The Custard Thickens.
I consider this dessert a pivotal personal achievement. I've been putting it off for a long time now since a certain incident involving custard. Very stubborn custard. It was just awful. I don't like to talk about it...
...Ok you twisted my arm.
So it was New Year's Eve and I wanted to make something fancy to celebrate. We bought a shrimp ring and veggies with dip, I made sweet and sour cocktail meatballs and a layered salsa dip. There was just the dessert left to contend with. My mother started making this Angel Icebox Dessert for family functions years ago and it quickly became a family favourite even rivalling my Oma's coveted Cherry Delight. I thought I'd give it a try. How hard could it be right? Famous last words.
So there are three different layers. I didn't have the time or patience to make my own meringue nests or pavlovas so I bought some. Don't judge me, I'm impatient. Next is the whipping cream. That's easy. Then comes the custard.
Up until now I had never made custard and it was a little intimidating to say the least. Despite that I set aside my fears and soldiered on. I followed the recipe exactly. Six eggs yolks. Check. Sugar and salt. Check. Flour. Check. Scalded milk. After a googling what that even meant, check. Vanilla. Roger.
As I was stirring my custard in my makeshift double boiler feeling pretty darn happy with myself I'd come this far I realized to my horror that it wasn't thickening. Why was this happening? What had I done wrong? Were the custard gods punishing me for some significant sin? I read and reread the recipe dozens of times finding no evidence to my fault. After 45 minutes of tedious stirring to no avail I decided to refrigerate it and hope for the best.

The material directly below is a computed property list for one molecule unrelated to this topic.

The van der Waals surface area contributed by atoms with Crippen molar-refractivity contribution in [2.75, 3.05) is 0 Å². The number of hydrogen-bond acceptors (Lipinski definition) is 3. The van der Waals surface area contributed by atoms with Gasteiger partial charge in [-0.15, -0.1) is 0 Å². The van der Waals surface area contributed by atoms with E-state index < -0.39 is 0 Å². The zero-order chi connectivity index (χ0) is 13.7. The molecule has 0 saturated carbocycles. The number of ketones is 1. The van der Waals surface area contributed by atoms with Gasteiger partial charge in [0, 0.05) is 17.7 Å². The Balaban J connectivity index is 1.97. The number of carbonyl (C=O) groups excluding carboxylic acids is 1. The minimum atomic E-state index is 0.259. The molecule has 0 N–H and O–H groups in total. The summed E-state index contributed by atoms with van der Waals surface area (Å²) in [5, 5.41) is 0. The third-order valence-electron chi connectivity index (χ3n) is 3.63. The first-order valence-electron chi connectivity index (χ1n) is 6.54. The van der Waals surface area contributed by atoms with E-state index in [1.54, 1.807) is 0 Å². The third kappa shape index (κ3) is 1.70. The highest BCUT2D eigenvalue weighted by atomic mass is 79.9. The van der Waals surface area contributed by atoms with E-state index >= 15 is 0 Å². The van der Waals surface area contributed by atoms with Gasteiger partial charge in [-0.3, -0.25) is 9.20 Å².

Nope. Not even a little thickening. It was custard soup. That just won't do.
So my mother got a frantic phone call that day. Apparently the freshness of my eggs was questionable having bought them from a supermarket and not straight from the hen. I also should have used whole milk instead of 1% like I normally do. Basically I became instantly and inconsolably depressed. She explained to me that I could try it again with an extra egg yolk and that should do the trick. I really didn't have it in me to go through all that again so I cheated and used an instant custard powder Lee dotingly picked up for me at the store. It was still yummy, but it had a faint aftertaste of failure I wasn't so fond of.
So yesterday I decided to best this custard thing. I was bigger. I was stronger. It wasn't going to beat me again. So like my Mom suggested I used an extra egg yolk. After a few minutes of stirring it started to thicken like it hadn't before. So of course, I turned up some happy music and danced like a maniac to celebrate. I jumped the gun. It's thickening plateaued and, in my naivety, I crossed my fingers for a miracle then banished it to the refrigerator.
When I couldn't get a hold of my Mom for some sage advice I called Lee at work for some comfort instead. After some quiet conversation he could tell something was bugging me.
Lee: “Are you ok?” Me: (Sigh) “Yeah, I'm just worried about my custard.”
That's not normal is it? I worried all afternoon if my custard would thicken and, like an overbearing parent, checked on it every few minutes.
And guess what happened?
After another frantic phone call to my Mom I was informed that custard isn't like a gelatin or a pudding and it doesn't thicken or set in the refrigerator. My bad. I shouldn't have assumed. And apparently using whole milk for custard is absolutely imperative. Something about the high fat content.
So 19 eggs, 24 hours and a whole lot less sanity later I tried it again. This time with whole milk and a new carton of eggs. Whisk in hand, I was determined to kick some serious custard butt.